Malta outshines EU with special needs students
Fewer than one per cent of students with special needs are segregated into special schools in Malta – far lower than the EU average.
According to Eurostat figures, an average of 0.3 per cent attend schools for people with special needs in Malta, in contrast to an average 2.3 per cent in the EU, with the rest of disabled students fully integrated into main-stream education.
Prime Minister Lawrence Gonzi yesterday inaugurated ‘Job Bridge’ – a personalised training service offered by the Employment and Training Corporation for people with special needs.
He said the Government had previously invested heavily in this sector so these people and their families were given the best possible help.
As well as the Early Intervention programme, in which 690 children participated last year and given extra help for their difficulties, the Government is employing some 4,000 Learning Support Assistants (LSAs) to make mainstream education possible for children who need extra attention.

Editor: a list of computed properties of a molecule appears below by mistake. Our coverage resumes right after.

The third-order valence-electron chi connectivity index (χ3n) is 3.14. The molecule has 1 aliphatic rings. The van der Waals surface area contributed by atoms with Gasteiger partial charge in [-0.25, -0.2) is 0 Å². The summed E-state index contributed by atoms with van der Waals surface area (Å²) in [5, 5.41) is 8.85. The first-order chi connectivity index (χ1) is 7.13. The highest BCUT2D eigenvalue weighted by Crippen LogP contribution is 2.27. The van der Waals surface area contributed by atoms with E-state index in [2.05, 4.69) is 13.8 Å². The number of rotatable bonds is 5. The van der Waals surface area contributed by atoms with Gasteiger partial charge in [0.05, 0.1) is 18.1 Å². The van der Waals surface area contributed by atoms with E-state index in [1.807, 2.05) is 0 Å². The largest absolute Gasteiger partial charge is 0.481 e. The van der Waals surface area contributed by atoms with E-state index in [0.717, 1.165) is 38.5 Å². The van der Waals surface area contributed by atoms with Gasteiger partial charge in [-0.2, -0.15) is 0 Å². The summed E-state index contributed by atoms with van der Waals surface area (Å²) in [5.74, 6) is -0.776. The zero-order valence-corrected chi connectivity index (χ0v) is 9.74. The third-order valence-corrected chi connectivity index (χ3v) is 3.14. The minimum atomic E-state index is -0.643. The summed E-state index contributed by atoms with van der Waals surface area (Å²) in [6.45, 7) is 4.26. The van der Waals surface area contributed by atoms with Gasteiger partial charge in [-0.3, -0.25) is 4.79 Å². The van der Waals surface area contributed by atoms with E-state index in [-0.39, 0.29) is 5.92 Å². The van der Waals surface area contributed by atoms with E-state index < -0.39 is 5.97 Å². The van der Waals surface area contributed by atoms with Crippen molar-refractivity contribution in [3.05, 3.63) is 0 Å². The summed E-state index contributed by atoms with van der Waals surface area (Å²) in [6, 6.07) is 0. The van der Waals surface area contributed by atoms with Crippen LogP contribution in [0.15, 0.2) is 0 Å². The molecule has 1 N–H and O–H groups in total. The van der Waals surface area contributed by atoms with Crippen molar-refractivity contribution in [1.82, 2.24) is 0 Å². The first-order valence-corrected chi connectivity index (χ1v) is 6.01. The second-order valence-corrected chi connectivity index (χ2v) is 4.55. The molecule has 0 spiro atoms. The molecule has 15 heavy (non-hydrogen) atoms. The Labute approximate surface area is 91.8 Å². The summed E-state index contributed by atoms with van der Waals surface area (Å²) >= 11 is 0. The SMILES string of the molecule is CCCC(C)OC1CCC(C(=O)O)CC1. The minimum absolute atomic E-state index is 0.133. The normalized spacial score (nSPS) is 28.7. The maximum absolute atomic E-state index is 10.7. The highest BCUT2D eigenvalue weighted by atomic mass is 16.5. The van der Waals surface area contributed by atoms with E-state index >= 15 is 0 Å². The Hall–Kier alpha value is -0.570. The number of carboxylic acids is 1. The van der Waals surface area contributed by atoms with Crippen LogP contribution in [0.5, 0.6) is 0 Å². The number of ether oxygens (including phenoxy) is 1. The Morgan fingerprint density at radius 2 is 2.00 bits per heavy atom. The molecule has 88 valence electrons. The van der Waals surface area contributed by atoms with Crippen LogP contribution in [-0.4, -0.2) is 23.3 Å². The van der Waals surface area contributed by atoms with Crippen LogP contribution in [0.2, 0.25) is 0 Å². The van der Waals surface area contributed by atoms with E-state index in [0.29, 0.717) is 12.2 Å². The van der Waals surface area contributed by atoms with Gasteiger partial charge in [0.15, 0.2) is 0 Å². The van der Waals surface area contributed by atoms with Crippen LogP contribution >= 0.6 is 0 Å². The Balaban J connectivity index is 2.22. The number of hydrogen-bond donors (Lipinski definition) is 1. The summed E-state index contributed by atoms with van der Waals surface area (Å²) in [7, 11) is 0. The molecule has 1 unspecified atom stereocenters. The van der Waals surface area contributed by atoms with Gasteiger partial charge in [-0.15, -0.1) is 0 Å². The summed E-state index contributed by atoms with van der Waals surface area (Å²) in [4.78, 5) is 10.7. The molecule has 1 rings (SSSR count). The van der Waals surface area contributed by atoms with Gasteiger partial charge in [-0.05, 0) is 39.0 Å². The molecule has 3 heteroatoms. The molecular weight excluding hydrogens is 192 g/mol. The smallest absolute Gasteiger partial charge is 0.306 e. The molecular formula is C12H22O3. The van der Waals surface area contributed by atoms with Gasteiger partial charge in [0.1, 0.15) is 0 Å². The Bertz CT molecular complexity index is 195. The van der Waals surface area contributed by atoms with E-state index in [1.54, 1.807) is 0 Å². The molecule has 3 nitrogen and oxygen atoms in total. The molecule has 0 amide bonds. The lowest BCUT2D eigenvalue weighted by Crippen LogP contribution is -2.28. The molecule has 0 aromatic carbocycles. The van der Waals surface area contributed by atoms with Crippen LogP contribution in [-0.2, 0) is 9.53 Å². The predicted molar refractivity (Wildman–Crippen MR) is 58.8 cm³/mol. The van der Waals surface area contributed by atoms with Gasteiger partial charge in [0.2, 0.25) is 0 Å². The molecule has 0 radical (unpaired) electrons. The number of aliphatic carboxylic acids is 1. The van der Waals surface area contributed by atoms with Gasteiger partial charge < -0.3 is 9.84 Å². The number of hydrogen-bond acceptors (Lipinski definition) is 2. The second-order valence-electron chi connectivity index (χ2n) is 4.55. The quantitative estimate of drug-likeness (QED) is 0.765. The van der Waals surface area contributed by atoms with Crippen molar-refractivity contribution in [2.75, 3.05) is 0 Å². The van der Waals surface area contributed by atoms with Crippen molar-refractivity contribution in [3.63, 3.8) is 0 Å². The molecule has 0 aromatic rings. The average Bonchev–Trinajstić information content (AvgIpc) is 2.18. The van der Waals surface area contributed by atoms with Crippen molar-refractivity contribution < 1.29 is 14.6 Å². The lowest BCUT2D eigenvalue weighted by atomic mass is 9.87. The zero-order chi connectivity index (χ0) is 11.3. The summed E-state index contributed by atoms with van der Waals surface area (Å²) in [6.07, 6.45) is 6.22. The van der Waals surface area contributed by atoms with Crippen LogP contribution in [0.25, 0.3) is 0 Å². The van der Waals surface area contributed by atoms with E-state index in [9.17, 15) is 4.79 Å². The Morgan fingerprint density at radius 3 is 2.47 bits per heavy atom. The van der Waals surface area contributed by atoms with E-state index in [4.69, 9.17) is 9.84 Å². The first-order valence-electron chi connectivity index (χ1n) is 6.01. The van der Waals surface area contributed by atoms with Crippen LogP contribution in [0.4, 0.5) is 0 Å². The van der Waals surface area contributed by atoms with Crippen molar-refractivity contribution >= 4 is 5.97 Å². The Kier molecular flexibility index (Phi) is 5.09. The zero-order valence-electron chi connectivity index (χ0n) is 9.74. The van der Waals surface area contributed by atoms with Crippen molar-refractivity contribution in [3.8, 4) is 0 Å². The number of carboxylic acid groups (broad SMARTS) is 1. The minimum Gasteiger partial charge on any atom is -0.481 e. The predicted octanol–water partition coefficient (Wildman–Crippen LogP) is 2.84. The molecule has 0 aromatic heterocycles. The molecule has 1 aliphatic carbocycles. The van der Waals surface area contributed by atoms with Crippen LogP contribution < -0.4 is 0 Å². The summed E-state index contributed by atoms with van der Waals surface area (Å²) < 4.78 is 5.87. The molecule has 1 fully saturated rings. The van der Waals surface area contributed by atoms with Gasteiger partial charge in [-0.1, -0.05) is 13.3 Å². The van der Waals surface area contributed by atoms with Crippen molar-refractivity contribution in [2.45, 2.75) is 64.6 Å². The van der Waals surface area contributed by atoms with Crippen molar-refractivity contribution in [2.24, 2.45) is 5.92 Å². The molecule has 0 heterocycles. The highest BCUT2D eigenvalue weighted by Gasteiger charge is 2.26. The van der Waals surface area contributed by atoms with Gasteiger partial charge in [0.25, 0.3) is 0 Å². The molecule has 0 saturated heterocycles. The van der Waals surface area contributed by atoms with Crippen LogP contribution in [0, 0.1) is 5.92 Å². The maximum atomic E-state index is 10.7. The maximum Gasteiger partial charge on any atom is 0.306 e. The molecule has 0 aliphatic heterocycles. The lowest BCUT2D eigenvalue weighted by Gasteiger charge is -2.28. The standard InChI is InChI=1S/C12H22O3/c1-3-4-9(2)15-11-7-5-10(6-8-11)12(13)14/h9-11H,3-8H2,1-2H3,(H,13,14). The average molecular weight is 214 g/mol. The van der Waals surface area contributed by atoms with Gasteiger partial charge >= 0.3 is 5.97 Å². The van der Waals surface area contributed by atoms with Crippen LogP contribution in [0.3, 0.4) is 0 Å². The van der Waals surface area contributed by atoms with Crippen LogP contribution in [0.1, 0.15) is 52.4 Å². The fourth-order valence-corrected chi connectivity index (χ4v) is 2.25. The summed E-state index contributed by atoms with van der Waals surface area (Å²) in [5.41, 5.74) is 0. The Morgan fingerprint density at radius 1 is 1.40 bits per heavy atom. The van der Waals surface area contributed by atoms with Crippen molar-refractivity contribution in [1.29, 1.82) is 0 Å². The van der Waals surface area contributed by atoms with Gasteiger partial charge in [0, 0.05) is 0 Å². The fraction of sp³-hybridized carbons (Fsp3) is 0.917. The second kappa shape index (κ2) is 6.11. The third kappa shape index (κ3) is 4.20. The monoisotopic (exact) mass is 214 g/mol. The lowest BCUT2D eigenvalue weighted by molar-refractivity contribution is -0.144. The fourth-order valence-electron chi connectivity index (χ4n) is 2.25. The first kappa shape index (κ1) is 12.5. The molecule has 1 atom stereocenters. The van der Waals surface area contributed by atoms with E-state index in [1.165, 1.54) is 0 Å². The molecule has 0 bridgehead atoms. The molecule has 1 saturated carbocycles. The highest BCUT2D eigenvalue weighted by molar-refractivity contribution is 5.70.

According to government statistics, there are 2,800 children in State schools receiving the LSA service, while 900 children in Church schools and 120 in private education are also being provided with a publicly-funded LSA.
Dr Gonzi said that to continue supporting disabled people, the Government is committed to open educational resource centres in Ħamrun and Paola during the next legislature.
“We have given proof during the past years that we truly believe in integration. Today’s people with special needs and their families are finding all the help they need. We are committed to continue on this path as these people are at the centre of our social policy,” he said.
Dr Gonzi said the Government is also planning to increase its residential services for people with special needs beyond the 160 placements in 31 homes already available. A similar service will be developed in Gozo.
What is Job Bridge?
Job Bridge is a personalised service programme provided by the Employment and Training Corporation for people with special needs.
Students who have completed their education at the Wardija resource centre are given personalised, on-the-job training for as many weeks as necessary to help them integrate better in employment.
The course is given by professionals in various fields at a state-of-the-art centre opened by the ETC in Pembroke.